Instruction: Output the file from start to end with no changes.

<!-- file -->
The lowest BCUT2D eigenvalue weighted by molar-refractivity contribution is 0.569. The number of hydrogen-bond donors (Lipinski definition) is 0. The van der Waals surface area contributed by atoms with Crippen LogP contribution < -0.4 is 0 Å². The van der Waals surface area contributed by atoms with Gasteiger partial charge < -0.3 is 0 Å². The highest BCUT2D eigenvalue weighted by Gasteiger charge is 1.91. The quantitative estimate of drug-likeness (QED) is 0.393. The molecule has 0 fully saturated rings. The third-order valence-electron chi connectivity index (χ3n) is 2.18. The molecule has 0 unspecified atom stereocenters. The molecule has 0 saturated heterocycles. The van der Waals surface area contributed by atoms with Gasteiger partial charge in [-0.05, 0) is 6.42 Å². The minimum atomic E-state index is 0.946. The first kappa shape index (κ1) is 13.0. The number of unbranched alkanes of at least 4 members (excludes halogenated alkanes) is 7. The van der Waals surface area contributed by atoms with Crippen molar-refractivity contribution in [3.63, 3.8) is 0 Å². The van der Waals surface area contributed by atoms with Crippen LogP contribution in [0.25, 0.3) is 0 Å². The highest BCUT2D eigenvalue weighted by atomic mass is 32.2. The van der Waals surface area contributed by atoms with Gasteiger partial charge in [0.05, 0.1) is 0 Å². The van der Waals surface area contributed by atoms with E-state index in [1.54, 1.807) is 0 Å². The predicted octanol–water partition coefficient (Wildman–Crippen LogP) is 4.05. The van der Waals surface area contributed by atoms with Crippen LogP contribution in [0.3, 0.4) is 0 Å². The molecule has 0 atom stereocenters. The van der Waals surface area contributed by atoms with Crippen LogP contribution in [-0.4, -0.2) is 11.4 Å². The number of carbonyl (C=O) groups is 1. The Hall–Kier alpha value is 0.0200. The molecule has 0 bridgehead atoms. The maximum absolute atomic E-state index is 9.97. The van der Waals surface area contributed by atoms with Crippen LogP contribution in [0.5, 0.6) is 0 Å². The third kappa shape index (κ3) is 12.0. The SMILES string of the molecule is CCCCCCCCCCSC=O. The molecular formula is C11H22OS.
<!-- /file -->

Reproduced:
The lowest BCUT2D eigenvalue weighted by molar-refractivity contribution is 0.569. The number of hydrogen-bond donors (Lipinski definition) is 0. The van der Waals surface area contributed by atoms with Crippen LogP contribution < -0.4 is 0 Å². The van der Waals surface area contributed by atoms with Gasteiger partial charge < -0.3 is 0 Å². The highest BCUT2D eigenvalue weighted by Gasteiger charge is 1.91. The quantitative estimate of drug-likeness (QED) is 0.393. The molecule has 0 fully saturated rings. The third-order valence-electron chi connectivity index (χ3n) is 2.18. The molecule has 0 unspecified atom stereocenters. The molecule has 0 saturated heterocycles. The van der Waals surface area contributed by atoms with Gasteiger partial charge in [-0.05, 0) is 6.42 Å². The minimum atomic E-state index is 0.946. The first kappa shape index (κ1) is 13.0. The number of unbranched alkanes of at least 4 members (excludes halogenated alkanes) is 7. The van der Waals surface area contributed by atoms with Crippen molar-refractivity contribution in [3.63, 3.8) is 0 Å². The van der Waals surface area contributed by atoms with Crippen LogP contribution in [0.25, 0.3) is 0 Å². The highest BCUT2D eigenvalue weighted by atomic mass is 32.2. The van der Waals surface area contributed by atoms with Gasteiger partial charge in [0.05, 0.1) is 0 Å². The van der Waals surface area contributed by atoms with E-state index in [1.54, 1.807) is 0 Å². The predicted octanol–water partition coefficient (Wildman–Crippen LogP) is 4.05. The van der Waals surface area contributed by atoms with Crippen LogP contribution in [0.3, 0.4) is 0 Å². The molecule has 0 atom stereocenters. The van der Waals surface area contributed by atoms with Crippen LogP contribution in [-0.4, -0.2) is 11.4 Å². The number of carbonyl (C=O) groups is 1. The Hall–Kier alpha value is 0.0200. The molecule has 0 bridgehead atoms. The maximum absolute atomic E-state index is 9.97. The van der Waals surface area contributed by atoms with Crippen LogP contribution in [0.5, 0.6) is 0 Å². The third kappa shape index (κ3) is 12.0. The SMILES string of the molecule is CCCCCCCCCCSC=O. The molecular formula is C11H22OS.